The suppressor of T cell signaling (Sts) proteins, Sts-1 and Sts-2, are homologous phosphatases that negatively regulate signaling pathways downstream of the T cell receptor. Functional inactivation of Sts-1 and Sts-2 in a murine model leads to resistance to systemic infection by the opportunistic pathogen, Candida albicans. This suggests that modulation of the host immune response by inhibiting Sts function may be a viable strategy for treating these deadly fungal pathogen infections. To better understand the molecular determinants of function and structure, we characterized the structure and steady-state kinetics of the histidine phosphatase domains of human Sts-1 (Sts-1HP) and Sts-2 (Sts-2HP). We determined the X-ray crystal structures of unliganded Sts-1HP and Sts-1HP in complex with sulfate to 2.5 and 1.9 Å, respectively, and the structure of Sts-2HP with sulfate to 2.4 Å. The steady-state kinetic analysis shows, as expected, that Sts-1HP has a phosphatase activity significantly higher than that of Sts-2HP and that the human and mouse proteins behave similarly. In addition, comparison of the phosphatase activity of full-length Sts-1 protein to Sts-1HP reveals similar kinetics, indicating that Sts-1HP is a functional surrogate for the native protein. We also tested known phosphatase inhibitors and determined that the SHP-1 inhibitor, PHPS1, is a potent inhibitor of Sts-1 (Ki = 1.05 ± 0.15 μM). Finally, we demonstrated that human Sts-1 has robust phosphatase activity against the substrate, Zap-70, in a cell-based assay. Collectively, these data suggest that the human Sts proteins are druggable targets and provide a structural basis for future drug development efforts.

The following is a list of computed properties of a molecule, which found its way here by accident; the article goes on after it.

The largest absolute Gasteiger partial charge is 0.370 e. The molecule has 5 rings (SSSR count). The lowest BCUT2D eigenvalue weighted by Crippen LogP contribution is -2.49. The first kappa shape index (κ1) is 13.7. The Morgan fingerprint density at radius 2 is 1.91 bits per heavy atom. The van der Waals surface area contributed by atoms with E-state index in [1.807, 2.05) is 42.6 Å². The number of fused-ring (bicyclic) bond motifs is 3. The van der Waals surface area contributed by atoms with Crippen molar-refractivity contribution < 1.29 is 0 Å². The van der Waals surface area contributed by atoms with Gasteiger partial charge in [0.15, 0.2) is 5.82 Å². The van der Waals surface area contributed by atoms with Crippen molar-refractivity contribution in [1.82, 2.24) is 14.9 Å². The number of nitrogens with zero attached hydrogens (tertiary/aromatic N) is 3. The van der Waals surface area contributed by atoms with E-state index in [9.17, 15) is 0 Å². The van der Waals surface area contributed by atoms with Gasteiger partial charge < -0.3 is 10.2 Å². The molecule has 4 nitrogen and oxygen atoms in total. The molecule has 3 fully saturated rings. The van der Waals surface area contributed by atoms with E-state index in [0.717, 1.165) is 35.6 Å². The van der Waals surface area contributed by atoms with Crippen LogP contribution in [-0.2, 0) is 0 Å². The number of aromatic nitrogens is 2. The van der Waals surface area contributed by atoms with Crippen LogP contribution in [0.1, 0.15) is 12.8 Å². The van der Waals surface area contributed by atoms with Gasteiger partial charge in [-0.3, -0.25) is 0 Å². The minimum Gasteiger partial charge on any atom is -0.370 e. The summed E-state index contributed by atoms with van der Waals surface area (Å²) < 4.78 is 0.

Bibliographical noteFunding Information:
*Phone: 631-632-8015. E-mail: firstname.lastname@example.org. *Phone: 631-632-4610. E-mail: nicholas.carpino@stonybrook. edu. ORCID Jarrod B. French: 0000-0002-6762-1309 Funding This work was supported by Stony Brook University, the National Heart, Lung, and Blood Institute of the National Institutes of Health under Grant U01HL127522 (J.B.F. and N.C.), and the Office of the Assistant Secretary of Defense for Health Affairs through the Peer Reviewed Medical Research Program under Grant W81XWH17-1-0147 (J.B.F. and N.C.). Additional support was provided by the Center for Biotechnology, a New York State Center for Advanced Technology, Stony Brook University, Cold Spring Harbor Laboratory, Brookhaven National Laboratory, and the Feinstein Institute for Medical Research. Notes The authors declare no competing financial interest.
This work is based upon research conducted at the Northeastern Collaborative Access Team beamlines, which are funded by the National Institute of General Medical Sciences from the National Institutes of Health (P41 GM103403). The Pilatus 6M detector on the 24-ID-C beamline is funded by a NIH-ORIP HEI grant (S10 RR029205). This research used resources of the Advanced Photon Source, a U.S. Department of Energy (DOE) Office of Science User Facility operated for the DOE Office of Science by Argonne National Laboratory under Contract DE-AC02-06CH11357.
© 2017 American Chemical Society.